We examined and reported on reforms for a more recovery-oriented and least restrictive approach in Queensland’s acute mental health wards, including locked wards in 2014.
Since then, a progress report has been published, which provides an overview of steps being taken by Queensland Health and Hospital and Health Services to implement a more recovery-oriented, least restrictive approach to mental health treatment.
2017 progress report
The progress report provides an overview of steps being taken by Queensland Health and Hospital and Health Services (HHS) to implement a more recovery-oriented, least restrictive approach to mental health treatment.
Read: 2017 progress report: Implementing recovery-oriented, least restrictive practices (PDF, 73KB)
It confirms the Commission’s position as outlined in the 2014 Options for Reform report, that:
- the issue of locked wards is complex
- acute mental health wards may need to be locked from time to time to ensure the safety of everyone on the ward, including consumers
- decisions about locking wards should be made at the local level based on clear and objective criteria communicated to consumers.
Steps taken by Queensland Health and HHSs include:
- implementation of the new Mental Health Act 2016
- the trial of the Safewards model in a number of HHSs
- therapeutic leave arrangements in Mackay HHS.
The Commission will continue to monitor this issue and discuss progress with Queensland Health and other stakeholders, including people with a lived experience.
The Department of Health, together with individual HHHSs are responsible for the day to day operations of the public health system.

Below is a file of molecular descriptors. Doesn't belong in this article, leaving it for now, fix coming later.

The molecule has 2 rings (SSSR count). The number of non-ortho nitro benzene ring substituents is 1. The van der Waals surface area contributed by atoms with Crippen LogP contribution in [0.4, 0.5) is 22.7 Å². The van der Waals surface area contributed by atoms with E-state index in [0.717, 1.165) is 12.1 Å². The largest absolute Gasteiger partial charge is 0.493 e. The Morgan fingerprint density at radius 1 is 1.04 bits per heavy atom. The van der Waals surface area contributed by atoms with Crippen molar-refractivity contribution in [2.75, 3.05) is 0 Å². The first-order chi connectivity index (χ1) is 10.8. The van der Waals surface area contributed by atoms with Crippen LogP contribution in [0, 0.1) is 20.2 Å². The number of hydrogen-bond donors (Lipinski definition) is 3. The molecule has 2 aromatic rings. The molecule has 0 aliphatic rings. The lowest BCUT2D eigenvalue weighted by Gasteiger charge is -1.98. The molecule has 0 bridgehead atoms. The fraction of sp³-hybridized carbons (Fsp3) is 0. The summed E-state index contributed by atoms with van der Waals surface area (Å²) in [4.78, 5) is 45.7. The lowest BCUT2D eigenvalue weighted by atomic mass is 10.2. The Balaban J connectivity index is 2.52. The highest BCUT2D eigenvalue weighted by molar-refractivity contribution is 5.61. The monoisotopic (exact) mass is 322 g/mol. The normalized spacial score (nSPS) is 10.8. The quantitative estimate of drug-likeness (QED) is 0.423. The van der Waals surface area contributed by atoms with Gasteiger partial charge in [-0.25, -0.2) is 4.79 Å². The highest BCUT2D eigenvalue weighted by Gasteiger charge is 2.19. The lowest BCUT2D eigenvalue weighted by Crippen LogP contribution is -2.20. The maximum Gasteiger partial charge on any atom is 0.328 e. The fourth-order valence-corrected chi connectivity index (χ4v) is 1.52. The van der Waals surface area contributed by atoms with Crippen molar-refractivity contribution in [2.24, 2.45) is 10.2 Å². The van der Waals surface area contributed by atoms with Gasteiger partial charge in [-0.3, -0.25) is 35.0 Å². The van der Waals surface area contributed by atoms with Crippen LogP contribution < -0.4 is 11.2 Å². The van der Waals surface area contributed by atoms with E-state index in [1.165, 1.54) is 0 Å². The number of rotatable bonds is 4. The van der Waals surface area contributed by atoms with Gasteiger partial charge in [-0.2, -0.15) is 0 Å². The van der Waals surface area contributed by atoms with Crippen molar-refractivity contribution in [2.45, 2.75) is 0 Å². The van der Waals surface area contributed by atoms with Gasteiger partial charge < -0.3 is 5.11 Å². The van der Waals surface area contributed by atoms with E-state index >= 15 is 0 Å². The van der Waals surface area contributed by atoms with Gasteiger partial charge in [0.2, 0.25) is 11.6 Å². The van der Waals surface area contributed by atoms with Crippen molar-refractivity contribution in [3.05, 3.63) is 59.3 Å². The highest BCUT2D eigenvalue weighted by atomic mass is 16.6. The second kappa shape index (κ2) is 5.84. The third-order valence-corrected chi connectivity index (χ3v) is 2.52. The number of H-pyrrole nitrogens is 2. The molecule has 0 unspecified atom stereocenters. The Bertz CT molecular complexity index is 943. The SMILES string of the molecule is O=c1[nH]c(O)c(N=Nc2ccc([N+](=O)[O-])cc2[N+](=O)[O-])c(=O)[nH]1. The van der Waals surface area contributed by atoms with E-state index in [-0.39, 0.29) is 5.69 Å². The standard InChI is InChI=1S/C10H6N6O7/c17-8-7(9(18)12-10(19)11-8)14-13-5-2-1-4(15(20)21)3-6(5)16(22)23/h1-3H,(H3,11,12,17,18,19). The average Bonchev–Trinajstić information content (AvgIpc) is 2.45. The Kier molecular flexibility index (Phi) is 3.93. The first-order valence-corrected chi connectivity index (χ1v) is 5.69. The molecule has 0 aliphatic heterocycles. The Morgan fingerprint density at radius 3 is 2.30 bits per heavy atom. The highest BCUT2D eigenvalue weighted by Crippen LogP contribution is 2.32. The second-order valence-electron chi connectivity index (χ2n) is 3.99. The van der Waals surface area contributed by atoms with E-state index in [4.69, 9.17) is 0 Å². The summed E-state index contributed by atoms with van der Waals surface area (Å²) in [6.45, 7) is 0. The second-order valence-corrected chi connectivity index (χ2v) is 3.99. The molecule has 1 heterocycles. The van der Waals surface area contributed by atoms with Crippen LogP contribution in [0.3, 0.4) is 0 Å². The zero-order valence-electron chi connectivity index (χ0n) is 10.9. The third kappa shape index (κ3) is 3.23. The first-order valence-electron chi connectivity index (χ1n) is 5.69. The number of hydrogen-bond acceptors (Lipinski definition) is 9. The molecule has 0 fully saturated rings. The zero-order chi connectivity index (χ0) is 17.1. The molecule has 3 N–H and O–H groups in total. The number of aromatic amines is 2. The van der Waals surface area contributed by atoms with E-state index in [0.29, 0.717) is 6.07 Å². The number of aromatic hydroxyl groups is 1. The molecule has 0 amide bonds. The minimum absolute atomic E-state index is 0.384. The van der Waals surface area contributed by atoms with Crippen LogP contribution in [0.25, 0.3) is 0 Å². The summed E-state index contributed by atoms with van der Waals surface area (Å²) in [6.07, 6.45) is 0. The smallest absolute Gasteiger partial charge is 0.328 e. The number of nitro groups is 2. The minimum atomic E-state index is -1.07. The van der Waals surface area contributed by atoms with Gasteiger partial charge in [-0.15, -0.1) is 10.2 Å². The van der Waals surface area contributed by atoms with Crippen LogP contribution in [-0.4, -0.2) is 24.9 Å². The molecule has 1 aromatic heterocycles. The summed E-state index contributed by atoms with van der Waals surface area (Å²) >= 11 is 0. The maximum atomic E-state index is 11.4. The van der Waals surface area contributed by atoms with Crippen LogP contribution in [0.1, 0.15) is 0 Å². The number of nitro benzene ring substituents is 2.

Options for reform in 2014
We engaged The University of Melbourne to research least restrictive practices in acute mental health wards and examine consumer perspectives of acute mental health wards.
The university’s work informed the Commission’s report, Options for Reform: Moving towards a more recovery-oriented, least restrictive approach in acute mental health wards including locked wards (PDF, 518KB).
The report outlined three core areas for reform:
- supportive relationships
- changing culture
- ongoing monitoring and review of recovery-oriented practice.
Read the Options for Reform summary report (PDF, 769KB) for an overview of the key reforms.
What is a recovery-oriented approach?
A recovery‐oriented approach is sensitive to the uniqueness and needs of each individual. It supports consumers to make their own choices and set their own goals, and gives opportunities for living a meaningful, satisfying and purposeful life as a contributing member of the community.
Least restrictive practices are essential to recovery. In terms of mental health wards, it’s about creating an environment that supports a person’s recovery and wellbeing, while preserving their dignity, rights and freedoms as much as possible.
Our report sets out options for reform that respond to local circumstances in Queensland’s acute mental health wards, and offer better outcomes for patients, hospital staff and the community.
The report supports flexible, localised decision-making by ward managers and clinicians around the needs of individual consumers in their care, rather than a one-size-fits-all approach.
Read the media release ’Reforms target mental health wards’.